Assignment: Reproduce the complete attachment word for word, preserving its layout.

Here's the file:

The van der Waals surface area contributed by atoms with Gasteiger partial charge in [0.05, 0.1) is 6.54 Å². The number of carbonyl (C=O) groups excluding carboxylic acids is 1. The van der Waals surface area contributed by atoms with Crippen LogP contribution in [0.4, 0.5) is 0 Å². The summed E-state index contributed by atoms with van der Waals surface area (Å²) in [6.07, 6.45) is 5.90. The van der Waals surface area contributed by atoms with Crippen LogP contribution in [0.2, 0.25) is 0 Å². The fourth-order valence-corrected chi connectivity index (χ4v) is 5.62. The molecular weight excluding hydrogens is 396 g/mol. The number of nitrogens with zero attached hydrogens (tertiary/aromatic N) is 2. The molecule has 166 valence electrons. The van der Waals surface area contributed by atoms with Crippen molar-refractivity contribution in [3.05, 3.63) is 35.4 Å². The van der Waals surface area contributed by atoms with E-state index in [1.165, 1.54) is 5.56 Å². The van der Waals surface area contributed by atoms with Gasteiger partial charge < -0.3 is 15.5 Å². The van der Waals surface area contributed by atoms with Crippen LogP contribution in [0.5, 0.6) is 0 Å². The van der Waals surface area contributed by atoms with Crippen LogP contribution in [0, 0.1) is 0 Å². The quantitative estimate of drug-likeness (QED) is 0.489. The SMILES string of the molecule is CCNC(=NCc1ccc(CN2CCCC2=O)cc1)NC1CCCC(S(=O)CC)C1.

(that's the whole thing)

The van der Waals surface area contributed by atoms with Gasteiger partial charge in [0.05, 0.1) is 6.54 Å². The number of carbonyl (C=O) groups excluding carboxylic acids is 1. The van der Waals surface area contributed by atoms with Crippen LogP contribution in [0.4, 0.5) is 0 Å². The summed E-state index contributed by atoms with van der Waals surface area (Å²) in [6.07, 6.45) is 5.90. The van der Waals surface area contributed by atoms with Crippen LogP contribution in [0.2, 0.25) is 0 Å². The fourth-order valence-corrected chi connectivity index (χ4v) is 5.62. The molecular weight excluding hydrogens is 396 g/mol. The number of nitrogens with zero attached hydrogens (tertiary/aromatic N) is 2. The molecule has 166 valence electrons. The van der Waals surface area contributed by atoms with Crippen molar-refractivity contribution in [3.05, 3.63) is 35.4 Å². The van der Waals surface area contributed by atoms with E-state index in [1.165, 1.54) is 5.56 Å². The van der Waals surface area contributed by atoms with Gasteiger partial charge < -0.3 is 15.5 Å². The van der Waals surface area contributed by atoms with Crippen LogP contribution in [0.5, 0.6) is 0 Å². The van der Waals surface area contributed by atoms with Crippen LogP contribution in [0, 0.1) is 0 Å². The quantitative estimate of drug-likeness (QED) is 0.489. The SMILES string of the molecule is CCNC(=NCc1ccc(CN2CCCC2=O)cc1)NC1CCCC(S(=O)CC)C1.